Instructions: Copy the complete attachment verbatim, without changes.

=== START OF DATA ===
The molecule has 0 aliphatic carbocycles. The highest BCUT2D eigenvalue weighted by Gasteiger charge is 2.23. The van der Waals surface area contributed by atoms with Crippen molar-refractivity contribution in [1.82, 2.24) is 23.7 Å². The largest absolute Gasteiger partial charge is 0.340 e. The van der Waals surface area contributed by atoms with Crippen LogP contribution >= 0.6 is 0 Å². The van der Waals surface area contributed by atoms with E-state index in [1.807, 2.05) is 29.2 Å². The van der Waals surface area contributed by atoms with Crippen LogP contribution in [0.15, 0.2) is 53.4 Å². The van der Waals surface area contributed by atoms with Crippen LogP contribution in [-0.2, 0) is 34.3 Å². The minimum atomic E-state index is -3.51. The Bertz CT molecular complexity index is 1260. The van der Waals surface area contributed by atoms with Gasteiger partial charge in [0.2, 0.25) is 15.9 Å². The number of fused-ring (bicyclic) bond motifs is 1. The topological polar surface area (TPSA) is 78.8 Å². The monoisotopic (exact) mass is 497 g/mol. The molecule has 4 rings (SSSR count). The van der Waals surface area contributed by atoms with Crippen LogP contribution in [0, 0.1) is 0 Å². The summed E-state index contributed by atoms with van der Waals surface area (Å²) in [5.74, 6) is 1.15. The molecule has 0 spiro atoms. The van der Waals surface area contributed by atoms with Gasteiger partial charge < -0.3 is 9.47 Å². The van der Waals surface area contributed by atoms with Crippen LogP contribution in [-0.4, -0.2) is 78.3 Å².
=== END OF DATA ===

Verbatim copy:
The molecule has 0 aliphatic carbocycles. The highest BCUT2D eigenvalue weighted by Gasteiger charge is 2.23. The van der Waals surface area contributed by atoms with Crippen molar-refractivity contribution in [1.82, 2.24) is 23.7 Å². The largest absolute Gasteiger partial charge is 0.340 e. The van der Waals surface area contributed by atoms with Crippen LogP contribution >= 0.6 is 0 Å². The van der Waals surface area contributed by atoms with E-state index in [1.807, 2.05) is 29.2 Å². The van der Waals surface area contributed by atoms with Crippen LogP contribution in [0.15, 0.2) is 53.4 Å². The van der Waals surface area contributed by atoms with Crippen LogP contribution in [-0.2, 0) is 34.3 Å². The minimum atomic E-state index is -3.51. The Bertz CT molecular complexity index is 1260. The van der Waals surface area contributed by atoms with Gasteiger partial charge in [0.2, 0.25) is 15.9 Å². The number of fused-ring (bicyclic) bond motifs is 1. The topological polar surface area (TPSA) is 78.8 Å². The monoisotopic (exact) mass is 497 g/mol. The molecule has 4 rings (SSSR count). The van der Waals surface area contributed by atoms with Crippen LogP contribution in [0, 0.1) is 0 Å². The summed E-state index contributed by atoms with van der Waals surface area (Å²) in [5.74, 6) is 1.15. The molecule has 0 spiro atoms. The van der Waals surface area contributed by atoms with Gasteiger partial charge < -0.3 is 9.47 Å². The van der Waals surface area contributed by atoms with Crippen LogP contribution in [-0.4, -0.2) is 78.3 Å².